North Shore, Haleakalā, and Wailuku: In winter, Maui’s north shore is home to gigantic waves that lure big-wave surfers. Windsurfing is popular the rest of the year. The funky little town of Pa’ia, east of Kahului Airport, boasts a surprising variety of restaurants in all price ranges, as well as boutiques and coffee shops. Nearby Baldwin Beach is a perfect place for sunning or a leisurely stroll. A classic Maui excursion involves rising in the dark and shuttling to Haleakalā’s 10,023-foot summit, where you’ll greet the sunrise and feel on top of the world. Then you’ll bike down Haleakalā through several climate zones. If you drive the Haleakala Highway yourself, don’t miss Maui Wine, the island’s sole commercial winery, near Keokea. In Wailuku, you can get a close-up view of Maui’s diverse ocean life, including sea turtles, sharks, and corals at the Maui Ocean Center. Next, make the easy hike to the Iao Needle, a 1,200-foot basalt volcanic plug surrounded by dense greenery.

The Kapalua Resort in northwest Maui has two world-class golf courses. The 6,600-yard, par-72 Bay Course was designed by Arnold Palmer and Francis Duane, while the 7,411-yard, par-73 Plantation Course (hole 18 shown here) hosts the PGA Tour Sentry Tournament of Champions each January. Photo courtesy Kapalua Resort.

Northwest Maui: Lahaina is the quintessential Maui town, with wooden Colonial buildings and ever-popular restaurants, including Kimo’s and Longhi’s, across from each other on the 800 block of Front Street. Lahaina is the place to party late into the night. Just 15 minutes north of Lahaina, the Napili Kai Beach Resort perches above Napili Bay. Swim in the calm water and dine on the beach at the Sea House Restaurant or check out the nearby Kapalua Resort with its two world-class golf courses.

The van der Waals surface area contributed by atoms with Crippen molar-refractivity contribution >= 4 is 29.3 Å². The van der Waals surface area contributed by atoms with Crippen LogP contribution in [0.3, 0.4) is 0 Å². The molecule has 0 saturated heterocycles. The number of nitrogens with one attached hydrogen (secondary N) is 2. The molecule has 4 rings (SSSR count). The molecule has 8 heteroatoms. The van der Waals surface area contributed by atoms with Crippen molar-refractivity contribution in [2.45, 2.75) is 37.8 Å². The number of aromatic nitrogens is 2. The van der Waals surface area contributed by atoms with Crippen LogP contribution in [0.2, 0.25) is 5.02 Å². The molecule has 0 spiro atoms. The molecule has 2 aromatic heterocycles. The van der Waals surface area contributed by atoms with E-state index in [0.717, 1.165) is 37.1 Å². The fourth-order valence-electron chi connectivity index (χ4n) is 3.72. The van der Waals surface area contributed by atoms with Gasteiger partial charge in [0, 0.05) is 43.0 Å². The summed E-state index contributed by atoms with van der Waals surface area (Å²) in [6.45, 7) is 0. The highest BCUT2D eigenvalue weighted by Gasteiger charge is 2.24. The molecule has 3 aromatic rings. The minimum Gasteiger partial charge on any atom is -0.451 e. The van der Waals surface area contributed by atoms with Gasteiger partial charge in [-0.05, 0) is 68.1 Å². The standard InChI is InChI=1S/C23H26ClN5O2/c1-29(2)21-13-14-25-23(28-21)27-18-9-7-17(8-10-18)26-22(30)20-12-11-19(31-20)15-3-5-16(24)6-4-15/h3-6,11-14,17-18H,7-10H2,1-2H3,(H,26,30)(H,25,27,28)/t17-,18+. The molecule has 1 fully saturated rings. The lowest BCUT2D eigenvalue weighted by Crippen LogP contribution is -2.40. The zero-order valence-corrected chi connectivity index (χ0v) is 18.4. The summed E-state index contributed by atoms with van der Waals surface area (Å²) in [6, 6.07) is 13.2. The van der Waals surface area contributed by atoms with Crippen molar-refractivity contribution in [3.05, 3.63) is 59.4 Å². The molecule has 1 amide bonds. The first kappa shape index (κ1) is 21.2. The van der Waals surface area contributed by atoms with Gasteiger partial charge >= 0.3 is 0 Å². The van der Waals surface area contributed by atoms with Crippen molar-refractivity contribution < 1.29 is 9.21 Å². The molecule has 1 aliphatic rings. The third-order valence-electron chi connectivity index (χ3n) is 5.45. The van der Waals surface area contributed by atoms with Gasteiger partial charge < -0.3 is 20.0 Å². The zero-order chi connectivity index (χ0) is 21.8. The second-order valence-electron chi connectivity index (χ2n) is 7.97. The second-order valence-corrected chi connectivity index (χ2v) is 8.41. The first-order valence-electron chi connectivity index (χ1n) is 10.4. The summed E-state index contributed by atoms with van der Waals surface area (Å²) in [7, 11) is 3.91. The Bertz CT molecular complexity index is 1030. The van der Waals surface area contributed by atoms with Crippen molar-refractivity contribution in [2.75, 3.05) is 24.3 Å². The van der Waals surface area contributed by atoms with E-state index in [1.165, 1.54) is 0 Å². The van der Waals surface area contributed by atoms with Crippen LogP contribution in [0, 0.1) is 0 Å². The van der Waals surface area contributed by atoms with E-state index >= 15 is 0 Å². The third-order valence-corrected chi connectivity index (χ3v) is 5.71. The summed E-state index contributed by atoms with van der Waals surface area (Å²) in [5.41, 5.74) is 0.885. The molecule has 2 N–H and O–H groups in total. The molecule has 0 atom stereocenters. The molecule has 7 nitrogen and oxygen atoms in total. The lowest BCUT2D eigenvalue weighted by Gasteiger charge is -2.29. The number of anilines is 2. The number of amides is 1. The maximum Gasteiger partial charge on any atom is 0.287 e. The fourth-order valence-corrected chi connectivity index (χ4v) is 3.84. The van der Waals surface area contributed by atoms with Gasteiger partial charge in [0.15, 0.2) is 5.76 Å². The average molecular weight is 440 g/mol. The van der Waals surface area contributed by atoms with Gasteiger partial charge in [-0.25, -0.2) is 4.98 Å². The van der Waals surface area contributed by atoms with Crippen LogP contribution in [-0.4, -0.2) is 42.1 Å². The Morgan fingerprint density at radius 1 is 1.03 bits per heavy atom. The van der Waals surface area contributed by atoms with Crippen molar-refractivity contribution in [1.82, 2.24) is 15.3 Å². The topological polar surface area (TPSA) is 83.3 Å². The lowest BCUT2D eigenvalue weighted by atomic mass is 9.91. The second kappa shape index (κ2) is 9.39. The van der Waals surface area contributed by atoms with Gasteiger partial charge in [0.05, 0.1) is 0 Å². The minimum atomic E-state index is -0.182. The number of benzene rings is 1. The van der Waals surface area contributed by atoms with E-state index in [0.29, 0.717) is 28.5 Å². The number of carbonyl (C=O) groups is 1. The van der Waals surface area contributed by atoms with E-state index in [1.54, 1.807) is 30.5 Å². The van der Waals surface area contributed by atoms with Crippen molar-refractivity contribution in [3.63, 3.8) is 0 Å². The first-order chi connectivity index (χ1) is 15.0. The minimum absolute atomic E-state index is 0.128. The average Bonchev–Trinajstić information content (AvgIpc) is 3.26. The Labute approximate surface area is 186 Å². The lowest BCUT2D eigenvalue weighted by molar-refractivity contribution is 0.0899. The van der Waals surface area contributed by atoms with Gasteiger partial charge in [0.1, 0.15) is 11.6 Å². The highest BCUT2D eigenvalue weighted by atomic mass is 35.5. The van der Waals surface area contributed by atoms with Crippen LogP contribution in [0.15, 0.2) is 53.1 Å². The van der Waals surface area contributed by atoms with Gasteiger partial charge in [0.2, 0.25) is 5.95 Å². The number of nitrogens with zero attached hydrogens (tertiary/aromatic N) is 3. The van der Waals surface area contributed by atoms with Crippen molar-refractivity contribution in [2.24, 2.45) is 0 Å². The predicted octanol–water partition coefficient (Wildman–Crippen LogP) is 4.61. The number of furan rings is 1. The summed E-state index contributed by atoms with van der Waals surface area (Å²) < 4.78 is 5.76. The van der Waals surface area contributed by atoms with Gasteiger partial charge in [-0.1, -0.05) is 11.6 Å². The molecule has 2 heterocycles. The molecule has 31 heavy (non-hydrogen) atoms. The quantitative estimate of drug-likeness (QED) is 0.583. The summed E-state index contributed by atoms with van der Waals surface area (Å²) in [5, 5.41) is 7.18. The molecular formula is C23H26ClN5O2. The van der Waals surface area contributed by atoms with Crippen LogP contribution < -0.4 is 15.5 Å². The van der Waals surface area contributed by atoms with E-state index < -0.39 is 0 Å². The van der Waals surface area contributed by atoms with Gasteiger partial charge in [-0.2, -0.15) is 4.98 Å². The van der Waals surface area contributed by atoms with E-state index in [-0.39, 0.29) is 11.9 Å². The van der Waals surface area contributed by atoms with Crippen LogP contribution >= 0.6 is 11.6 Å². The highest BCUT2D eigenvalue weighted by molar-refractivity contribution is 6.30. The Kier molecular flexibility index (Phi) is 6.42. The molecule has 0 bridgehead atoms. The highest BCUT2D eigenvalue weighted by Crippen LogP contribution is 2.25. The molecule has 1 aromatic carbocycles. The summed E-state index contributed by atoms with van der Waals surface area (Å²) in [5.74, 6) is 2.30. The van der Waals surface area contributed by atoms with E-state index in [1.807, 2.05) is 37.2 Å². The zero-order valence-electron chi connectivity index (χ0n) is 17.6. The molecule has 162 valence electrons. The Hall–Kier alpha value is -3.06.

Wailea and Makena: Southwest Maui tends to be sunnier and less windy from Kihei down to Wailea and Makena. We’ve rented a condo at Kamaole Sands in South Kihei (lushly landscaped with pool and tennis yet cheaper than most resorts) and barbecued fresh local fish. The uber-luxe Fairmont Kea Lani rests above Wailea’s pristine white-sand beach and offers more activities and excursions than you could probably cram into a week. The nearby Wailea Golf Club has three championship courses, while the Wailea Tennis Club offers 11 SportMaster courts. At the Grand Wailea, a Waldorf Astoria Resort, the Humuhumunukunukuapua’a Restaurant (OK, Humuhumu for short) is world-famous. Stop by NaPua Gallery to see master works or sign up for art classes. But don’t forget to book a diving trip. Going beneath the sea is a perfect way to cap off a week of exploring Maui from the air and on the ground. Aloha!

Perennial “best breakfast” and “best happy hour” winner the Sea House Restaurant (above) is right on Napili Beach and offers nightly live entertainment. Napili Bay is a wide, crescent-shaped bay along Maui’s northwest shore, about 15 minutes north of Lahaina. The offshore reef provides generally calmer waters for safer swimming, and the sandy bottom is easy to walk on. The Napili Kai Beach Resort is right on the bay. Its low-rise hotel or condo-style accommodations are scattered throughout 10 landscaped, oceanfront acres. Choose a studio or up to three-bedroom suite with kitchenette. The resort offers four pools, shuffleboard, a boutique day spa, fitness room, barbecue areas, two 18-hole putting greens, and more. Photo courtesy Sea House Restaurant.

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Crista Worthy

Crista Videriksen Worthy

Crista Videriksen Worthy has been flying around the United States with her pilot-husband Fred and their children since 1995, and writing about fun places to fly since 2006. She has single-engine land and sea ratings. Her favorite places to explore are the backcountry strips of Idaho and Utah's red rock country. She currently lives in Idaho and serves as editor of The Flyline, the monthly publication of the Idaho Aviation Association. To suggest future destination articles, send an email to [email protected]
Topics: US Travel